Some of my absolute favorite shows are ones that are a little more light-hearted, but still give audiences the opportunity to really think about the story or ones that completely take you by surprise and have you thinking about them long after they’re over. Comedies/sitcoms hit all of those points because while they still follow a narrative that is both plot and character driven, unlike dramas (at least from my point of view), they make an effort to make the audience feel included, like they’re one of the characters in that world rather than just an outside observer.
What I’ve learned: With comedies/sitcoms, one of the key takeaways has been their ability to insert humor into pretty serious themes. A lot of the time in more long-form writing, it can be hard to balance lighter, humorous moments with super serious ones because you don’t want to lose your reader with a break in the narrative that feels unnatural.You want to be able to weave it into the story in a way that feels true to it and the characters.
Shows that I believe do this really well are The Good Place and Schitt’s Creek, where the underlying current is a darker sense of humor that feels natural. A show that I believe does not do this as well would be New Girl, where the humor sometimes can feel forced and a little over the top.
Shows to add to the queue: The Good Place, One Day at a Time, Schitt’s Creek, New Girl, The Marvelous Mrs. Maisel, Tuca & Bertie
Another good chunk of the television I watch is reality TV (and yes, that includes The Bachelor/Bachelorette, but not since Rachel’s season). Though most of it is in the form of cooking and home shows, what I love about reality TV is that it’s 100% character driven and it’s the job of the show’s writers and producers to create a story that both fits within an established formula, and is different and interesting enough to viewers to want to stick with for thirty minutes to an hour.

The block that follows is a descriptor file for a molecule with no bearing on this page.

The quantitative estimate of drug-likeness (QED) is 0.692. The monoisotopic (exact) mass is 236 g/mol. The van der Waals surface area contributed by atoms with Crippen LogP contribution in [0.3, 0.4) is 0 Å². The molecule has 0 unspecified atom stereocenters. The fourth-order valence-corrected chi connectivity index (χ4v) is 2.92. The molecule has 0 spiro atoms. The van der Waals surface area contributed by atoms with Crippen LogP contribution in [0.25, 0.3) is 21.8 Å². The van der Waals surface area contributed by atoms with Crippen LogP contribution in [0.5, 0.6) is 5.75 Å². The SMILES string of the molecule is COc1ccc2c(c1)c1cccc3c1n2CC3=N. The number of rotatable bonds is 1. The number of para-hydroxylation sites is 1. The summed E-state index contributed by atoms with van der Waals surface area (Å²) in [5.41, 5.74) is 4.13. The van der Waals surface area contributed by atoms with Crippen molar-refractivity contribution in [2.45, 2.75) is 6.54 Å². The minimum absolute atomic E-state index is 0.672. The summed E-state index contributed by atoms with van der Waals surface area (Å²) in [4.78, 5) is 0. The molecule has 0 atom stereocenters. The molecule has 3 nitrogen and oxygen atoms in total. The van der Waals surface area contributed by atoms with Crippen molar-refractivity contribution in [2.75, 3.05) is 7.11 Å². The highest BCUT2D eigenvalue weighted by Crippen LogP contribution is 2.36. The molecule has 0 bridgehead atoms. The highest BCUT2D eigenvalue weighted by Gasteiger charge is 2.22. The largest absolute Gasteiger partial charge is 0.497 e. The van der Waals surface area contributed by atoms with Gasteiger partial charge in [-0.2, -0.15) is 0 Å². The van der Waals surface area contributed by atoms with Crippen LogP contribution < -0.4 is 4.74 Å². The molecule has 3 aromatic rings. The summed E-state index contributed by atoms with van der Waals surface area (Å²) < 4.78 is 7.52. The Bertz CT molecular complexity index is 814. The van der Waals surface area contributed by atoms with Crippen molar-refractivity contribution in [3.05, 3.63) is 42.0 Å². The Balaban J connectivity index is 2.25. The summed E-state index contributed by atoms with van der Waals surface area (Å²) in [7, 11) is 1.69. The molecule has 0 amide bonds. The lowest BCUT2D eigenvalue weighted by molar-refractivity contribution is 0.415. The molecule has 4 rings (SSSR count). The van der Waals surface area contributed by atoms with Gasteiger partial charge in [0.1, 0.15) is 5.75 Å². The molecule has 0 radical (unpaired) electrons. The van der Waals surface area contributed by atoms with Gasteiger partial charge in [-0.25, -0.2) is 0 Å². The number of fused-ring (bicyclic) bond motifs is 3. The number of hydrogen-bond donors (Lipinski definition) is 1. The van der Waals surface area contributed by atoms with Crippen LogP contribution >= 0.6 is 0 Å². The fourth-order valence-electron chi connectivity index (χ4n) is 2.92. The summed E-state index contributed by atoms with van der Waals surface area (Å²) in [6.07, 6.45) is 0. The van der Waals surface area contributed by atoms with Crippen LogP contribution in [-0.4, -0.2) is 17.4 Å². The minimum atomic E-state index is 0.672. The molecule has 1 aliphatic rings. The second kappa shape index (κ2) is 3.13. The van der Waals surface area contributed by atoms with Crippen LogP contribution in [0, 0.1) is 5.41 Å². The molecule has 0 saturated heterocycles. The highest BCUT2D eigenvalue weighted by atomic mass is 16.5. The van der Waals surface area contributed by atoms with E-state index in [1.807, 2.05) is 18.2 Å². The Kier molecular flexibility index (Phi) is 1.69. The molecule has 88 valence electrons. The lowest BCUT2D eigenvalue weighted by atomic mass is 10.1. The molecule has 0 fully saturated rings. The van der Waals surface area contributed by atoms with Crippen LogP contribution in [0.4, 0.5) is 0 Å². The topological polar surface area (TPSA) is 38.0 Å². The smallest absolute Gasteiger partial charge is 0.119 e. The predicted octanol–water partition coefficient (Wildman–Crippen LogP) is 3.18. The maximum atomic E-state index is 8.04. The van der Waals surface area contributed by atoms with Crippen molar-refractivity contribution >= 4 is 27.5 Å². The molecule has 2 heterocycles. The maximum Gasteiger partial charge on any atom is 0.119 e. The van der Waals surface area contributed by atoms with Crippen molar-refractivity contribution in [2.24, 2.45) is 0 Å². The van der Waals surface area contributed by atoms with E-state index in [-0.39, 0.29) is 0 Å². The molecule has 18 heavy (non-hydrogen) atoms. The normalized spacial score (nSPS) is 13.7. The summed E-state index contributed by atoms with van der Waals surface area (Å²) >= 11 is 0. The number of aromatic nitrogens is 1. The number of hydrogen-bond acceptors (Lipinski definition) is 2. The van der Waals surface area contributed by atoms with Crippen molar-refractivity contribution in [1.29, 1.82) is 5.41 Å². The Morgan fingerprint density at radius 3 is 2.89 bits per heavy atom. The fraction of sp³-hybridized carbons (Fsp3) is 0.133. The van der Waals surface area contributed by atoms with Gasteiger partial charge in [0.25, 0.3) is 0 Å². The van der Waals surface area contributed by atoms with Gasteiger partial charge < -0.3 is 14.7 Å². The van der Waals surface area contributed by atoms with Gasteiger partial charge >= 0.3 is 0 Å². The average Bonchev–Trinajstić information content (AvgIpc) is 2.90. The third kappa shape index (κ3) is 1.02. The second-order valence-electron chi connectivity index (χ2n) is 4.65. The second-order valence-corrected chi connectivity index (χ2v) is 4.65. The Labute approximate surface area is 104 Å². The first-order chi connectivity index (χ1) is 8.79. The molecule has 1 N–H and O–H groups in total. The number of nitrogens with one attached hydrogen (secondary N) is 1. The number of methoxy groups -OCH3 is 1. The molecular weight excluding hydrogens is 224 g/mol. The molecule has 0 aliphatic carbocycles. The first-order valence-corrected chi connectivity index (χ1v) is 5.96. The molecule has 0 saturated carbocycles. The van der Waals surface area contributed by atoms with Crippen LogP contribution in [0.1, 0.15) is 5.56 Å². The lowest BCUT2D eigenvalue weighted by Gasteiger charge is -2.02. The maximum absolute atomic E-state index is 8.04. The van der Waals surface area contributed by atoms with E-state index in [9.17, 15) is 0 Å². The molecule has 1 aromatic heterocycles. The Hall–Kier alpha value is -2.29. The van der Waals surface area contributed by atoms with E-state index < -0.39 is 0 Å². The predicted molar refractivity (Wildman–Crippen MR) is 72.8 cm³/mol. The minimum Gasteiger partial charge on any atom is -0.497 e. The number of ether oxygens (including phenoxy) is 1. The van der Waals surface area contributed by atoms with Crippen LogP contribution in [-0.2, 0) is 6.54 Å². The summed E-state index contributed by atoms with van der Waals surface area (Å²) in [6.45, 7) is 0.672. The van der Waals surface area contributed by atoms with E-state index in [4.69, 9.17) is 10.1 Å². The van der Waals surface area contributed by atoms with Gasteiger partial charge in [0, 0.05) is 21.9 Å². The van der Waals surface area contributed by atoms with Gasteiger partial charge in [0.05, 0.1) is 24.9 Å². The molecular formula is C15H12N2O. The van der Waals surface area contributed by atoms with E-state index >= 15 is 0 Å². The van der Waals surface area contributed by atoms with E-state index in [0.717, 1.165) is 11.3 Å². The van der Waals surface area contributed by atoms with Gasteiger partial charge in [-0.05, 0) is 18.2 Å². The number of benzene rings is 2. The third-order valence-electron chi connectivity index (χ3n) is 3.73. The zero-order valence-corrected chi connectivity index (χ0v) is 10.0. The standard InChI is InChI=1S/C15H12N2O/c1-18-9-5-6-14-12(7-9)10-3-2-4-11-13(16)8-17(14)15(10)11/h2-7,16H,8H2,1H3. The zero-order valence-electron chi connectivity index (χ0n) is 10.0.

What I’ve learned: Now, this is probably the hardest genre of television to glean lessons from (or maybe not depending on who you are), but what I’ve learned from reality shows has been how to make the everyday and mundane something viewers (and readers) want to engage with. That is one of my biggest writing challenges, so seeing it played out on a show gives me great ideas for how to execute it on the page. And admittedly, I think most reality shows have moments where they do this well and moments where they don’t.
Shows to add to the queue: Nailed It!, The Great British Baking Show, The World’s Most Extraordinary Homes
So, whatever it is you find yourself watching, listening to or observing, try engaging with it like you’re a member of the writer’s room, in the same way you would read a book as a writer. Let your imagination pick up on the subtle and not-so-subtle plot points, twists and turns and character development to see what you can learn. I’ve gained invaluable knowledge about how to tell my stories in a way that best serves not only the narrative, but also my characters. Sometimes, all you need is a different medium to get the wheels of your creative engine turning again.
What kinds of shows, movies or other media have inspired you? Comment below!
Jenn Walton is a writer, editor and storyteller based in Washington, D.C., whose fiction works are housed mainly in the speculative genre. She is currently working on her first novel project that explores, through the lens of a failing utopia, what happens when society gives in to its fear of the other. She previously wrote for a communications firm where she drafted and edited sponsored and organic content for top-tier academic institutions, Fortune 500 companies and leading philanthropic organizations that has run in The Washington Post, USA Today and the Atlantic. For more from Jenn, please visit her at her website or on Twitter.